VOLCANO WATCH: National Earthquake Information Center

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One of the marvelous aspects of our modern, internet-connected world is the ability to share vast amounts of data at the speed of light across the globe.  Increasingly, government agencies responsible for monitoring hazardous processes (like earthquakes and volcanic eruptions) are taking advantage of technology to use resources efficiently and support public safety.  A great example is how the U.S. Geological Survey’s National Earthquake Information Center (NEIC) in Golden, Colo. helps us here in Hawai’i.

The location of NEIC seems odd at first. We are often asked, “There aren’t many earthquakes in Colorado, why is the NEIC there?”  The relatively low seismic hazard in Colorado, compared to Hawai’i, Alaska, and the West Coast, makes it an ideal backup location in case a large earthquake or other natural disaster disrupts a local seismic network (like the one used by HVO to monitor earthquake and volcanic activity here in Hawai’i).  In addition, there are major telecommunications hubs that run through the Denver area. The NEIC takes advantage of these to ensure highly reliable connectivity with lots of communication capacity.

The role of NEIC as remote backup has already proven its worth. Indeed, during Hurricane Iselle, HVO systems were down for several days, during which the NEIC backed up HVO’s earthquake monitoring operations.  Though there weren’t any large earthquakes during the outage, NEIC could have located the event and assigned a magnitude, if needed.  HVO personnel were also in contact with scientists at the NEIC to provide local expertise.

Also during the outage, a single temporary station was installed to monitor Kilauea Volcano’s summit. Data from this station was collected by the NEIC using a cell modem radio because HVO had no communications or power.  When internet was available, HVO scientists based in Hilo could then see the data in Golden and keep track of Kilauea Volcano.

But, the NEIC is much more than just a backup for the local authorities.


The NEIC monitors earthquakes worldwide using a global network of seismometers supplemented by regional seismic networks (like those operated by HVO).  With this global coverage, the NEIC is able to analyze earthquakes worldwide down to about M4.5 or less.  So, when a large earthquake occurs in Japan, Indonesia, Nepal, or elsewhere in the world, the magnitude and location reported in the news are typically from the NEIC.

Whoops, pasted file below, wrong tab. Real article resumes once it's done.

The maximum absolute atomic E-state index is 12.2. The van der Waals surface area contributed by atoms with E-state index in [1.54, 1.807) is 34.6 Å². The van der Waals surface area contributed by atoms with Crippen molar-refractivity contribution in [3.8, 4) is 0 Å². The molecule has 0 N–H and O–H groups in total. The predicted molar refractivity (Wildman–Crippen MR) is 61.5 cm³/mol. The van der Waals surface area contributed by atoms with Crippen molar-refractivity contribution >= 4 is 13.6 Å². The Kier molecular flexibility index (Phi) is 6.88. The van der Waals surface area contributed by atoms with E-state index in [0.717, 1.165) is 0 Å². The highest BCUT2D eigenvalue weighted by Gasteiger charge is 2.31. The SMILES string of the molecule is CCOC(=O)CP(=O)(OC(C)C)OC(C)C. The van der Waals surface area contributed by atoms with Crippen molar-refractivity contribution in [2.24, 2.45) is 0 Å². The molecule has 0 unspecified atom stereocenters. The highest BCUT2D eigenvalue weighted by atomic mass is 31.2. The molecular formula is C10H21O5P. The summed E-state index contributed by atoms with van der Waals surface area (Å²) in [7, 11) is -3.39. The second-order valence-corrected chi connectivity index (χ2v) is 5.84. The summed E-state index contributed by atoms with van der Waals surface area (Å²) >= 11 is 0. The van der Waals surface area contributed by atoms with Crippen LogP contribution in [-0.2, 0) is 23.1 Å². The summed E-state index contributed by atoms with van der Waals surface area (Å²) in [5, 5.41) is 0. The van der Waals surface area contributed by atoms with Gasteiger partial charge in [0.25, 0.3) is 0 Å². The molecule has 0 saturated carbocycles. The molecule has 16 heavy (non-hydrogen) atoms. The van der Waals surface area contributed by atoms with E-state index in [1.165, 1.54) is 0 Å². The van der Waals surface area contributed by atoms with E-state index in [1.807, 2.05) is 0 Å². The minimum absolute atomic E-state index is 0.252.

In order to be able to respond to earthquakes anywhere in the world at any hour, the NEIC is in operation 24 hours each day, 7 days a week. At least two geophysicists are on duty at the NEIC at all times.

HVO now uses the NEIC’s 24/7 capability to better monitor volcanoes on the Island of Hawai’i.  Currently, geophysicists at the NEIC check on Kilauea and Mauna Loa in the middle of the night Hawai’i’ time to make sure nothing out of the ordinary is happening at either volcano.  This helps HVO more closely provide 24/7 ‘eyes on the data’ without additional staffing.  The program has been successful enough thus far that the Alaska Volcano Observatory is planning to use NEIC for overnight checks of critical volcanoes in Alaska by the end of the summer.

The NEIC is also a leader in software and data visualization innovation.  Several powerful computer programs that HVO relies on to monitor earthquakes were developed at the NEIC.  Of public interest, the NEIC develops and runs the Earthquake Notification Service, where anyone can sign up to receive notices of earthquakes around the world.


The NEIC also developed and operates Hawai’i’s Shakemap, Did You Feel It? and PAGER products, all very popular among earthquake enthusiasts and emergency managers far and wide.  The NEIC website that delivers these products along with earthquake locations and magnitudes is a rich source of earthquake information.  We invite you to check it out: http://earthquake.usgs.gov/earthquakes/

So, despite its location in landlocked Colorado, the National Earthquake Information Center is an important part of the seismic and volcano monitoring effort at the Hawaiian Volcano Observatory.  Working with NEIC, HVO will continue to improve the ability of the public in Hawai’i to explore earthquake information in intuitive and useful ways.

Kilauea Activity Update

Kilauea’s summit lava lake level fluctuated over the past week, but remained well below the Overlook crater (vent) rim and out of direct view from Jaggar Museum. On the morning of June 11, the lake was about 49 m (161 ft) below the current floor of Halema`uma`u.


Kilauea’s East Rift Zone lava flow continues to feed widespread breakouts northeast of Puʻu ʻŌʻō. Active flows remain within about 8 km (5 mi) of Puʻu ʻŌʻō.

No felt earthquakes were reported on the Island of Hawai’i in the past week.

Volcano Watch is a weekly article and activity update written by scientists at the U.S. Geological Survey`s Hawaiian Volcano Observatory.

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